I can't quote any laws or theories, but I can explain how and why it works. (Please correct me if I'm wrong.) With the stock exhaust manifold, the exhaust gases from each of the 4 cylinders are channeled to a single pipe on their way to the exhaust. This causes some turbulence within the exhaust manifold and possible along the downpipe as well. Because all 4 cylinders don't fire at the exact same time, there are varying amounts of pressure within the exhaust manifold. What a header is made of, are 4 pipes (1 from each cylinder), each of equal length. They eventually meet up, first joining into 2, and then the 2 into 1, from where they connect to the single exhaust pipe. With the pipe from each cylinder being the same length, the exhaust gases don't interfere (as much) with one another during the engine's operation. This reduces the turbulence in the exhaust, yielding some more power.
Headers, it should be noted, are designed for high-output engines. I think they aren't legal everywhere for street use, and are also not as durable as an exhaust manifold and downpipe. I hear it is a good idea to have them ceramic-coated and wrapped in special header-wrap (sorry, I don't know the proper term), if they'll be used on a street car year-round.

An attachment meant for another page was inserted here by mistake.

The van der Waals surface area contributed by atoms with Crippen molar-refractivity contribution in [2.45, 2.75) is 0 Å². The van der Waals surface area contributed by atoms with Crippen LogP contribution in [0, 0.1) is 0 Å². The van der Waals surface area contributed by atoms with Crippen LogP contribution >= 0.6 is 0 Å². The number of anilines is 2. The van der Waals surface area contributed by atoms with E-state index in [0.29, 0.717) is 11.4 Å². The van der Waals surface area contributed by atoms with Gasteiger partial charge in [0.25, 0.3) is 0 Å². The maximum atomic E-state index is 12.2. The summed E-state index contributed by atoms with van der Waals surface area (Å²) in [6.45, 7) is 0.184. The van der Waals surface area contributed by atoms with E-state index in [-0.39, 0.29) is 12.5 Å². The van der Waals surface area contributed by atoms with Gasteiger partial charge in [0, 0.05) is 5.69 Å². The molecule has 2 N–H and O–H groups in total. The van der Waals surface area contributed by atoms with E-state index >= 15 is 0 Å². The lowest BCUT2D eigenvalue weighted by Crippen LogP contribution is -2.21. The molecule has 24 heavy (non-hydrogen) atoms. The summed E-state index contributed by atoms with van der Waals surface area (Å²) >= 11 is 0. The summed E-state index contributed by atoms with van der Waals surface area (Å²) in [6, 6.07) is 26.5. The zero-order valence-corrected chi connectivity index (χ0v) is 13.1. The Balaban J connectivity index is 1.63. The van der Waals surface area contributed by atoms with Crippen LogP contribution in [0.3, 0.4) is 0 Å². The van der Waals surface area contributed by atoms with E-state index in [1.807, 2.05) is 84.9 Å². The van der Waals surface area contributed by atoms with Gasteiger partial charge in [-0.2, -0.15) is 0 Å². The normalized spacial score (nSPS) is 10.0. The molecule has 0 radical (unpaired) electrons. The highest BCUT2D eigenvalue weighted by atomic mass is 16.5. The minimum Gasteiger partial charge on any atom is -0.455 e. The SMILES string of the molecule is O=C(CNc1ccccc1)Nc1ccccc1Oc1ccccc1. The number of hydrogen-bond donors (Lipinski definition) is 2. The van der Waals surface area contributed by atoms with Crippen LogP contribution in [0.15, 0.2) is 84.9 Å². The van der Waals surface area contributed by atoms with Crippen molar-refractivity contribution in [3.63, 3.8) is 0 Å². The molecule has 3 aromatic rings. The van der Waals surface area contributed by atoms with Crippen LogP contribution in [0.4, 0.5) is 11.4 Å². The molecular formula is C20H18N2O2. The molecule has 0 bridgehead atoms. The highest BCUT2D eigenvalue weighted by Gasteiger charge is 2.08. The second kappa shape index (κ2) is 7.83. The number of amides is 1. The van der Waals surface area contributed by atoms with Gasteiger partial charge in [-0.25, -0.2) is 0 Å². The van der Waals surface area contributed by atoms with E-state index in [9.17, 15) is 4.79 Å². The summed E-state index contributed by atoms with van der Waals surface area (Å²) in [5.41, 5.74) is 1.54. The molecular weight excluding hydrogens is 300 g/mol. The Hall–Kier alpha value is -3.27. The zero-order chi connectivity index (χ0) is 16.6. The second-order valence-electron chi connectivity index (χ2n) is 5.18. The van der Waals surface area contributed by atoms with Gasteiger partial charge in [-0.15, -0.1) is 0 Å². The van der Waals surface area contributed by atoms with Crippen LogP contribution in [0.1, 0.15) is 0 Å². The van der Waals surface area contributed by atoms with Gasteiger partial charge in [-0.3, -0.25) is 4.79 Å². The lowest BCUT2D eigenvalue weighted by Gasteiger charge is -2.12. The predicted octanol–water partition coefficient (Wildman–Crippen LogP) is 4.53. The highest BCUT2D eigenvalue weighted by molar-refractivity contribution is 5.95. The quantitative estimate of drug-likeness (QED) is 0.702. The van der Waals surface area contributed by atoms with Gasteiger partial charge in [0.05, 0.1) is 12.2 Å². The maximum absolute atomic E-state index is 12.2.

Some dyno testing that Techtonics did revealed that you get essentially the same power out of a header as you do out of the dual outlet manifold + dual downpipe combination. Unless you're running a race car that will only see track use, a header isn't worth your time or money.
Here's the link to
where you can order it at Impact
|VW Dasher||1974-1979||Header 1.6||70-1097||$90.97 USD|
I don't know much else aside from what is contained on this page. Here is someone's account of what the Pacesetter header is like:
Well, I had the chance to try out the header I bought for a Dasher. I was changing the head on my daily driver car, and decided it was a good time to put the header in. Just a bit of advice, DON'T buy it. Not unless you want to modify it. It does not fit - It will bolt up nicely to the head, but does not clear the inner CV joint. The pipes need to be about an inch longer. Also, I had to grind down the flange with a Belt/Disc sander, because it is welded a bit sloppy, and would not have sealed to the head. Of course I did this before I tried the fitment, so now I have a perfectly smooth flange, which will not fit in the car. I can either try to add some lengh, or try to send it back, or have a $100.00 large paper weight.
It looks like there aren't any headers available for our Foxes.
I know Autotech used to make a Fox header, but they don't anymore. I met someone at a VW Show in September 1999 who recently found an Autotech header at a local distributor, but it was old stock.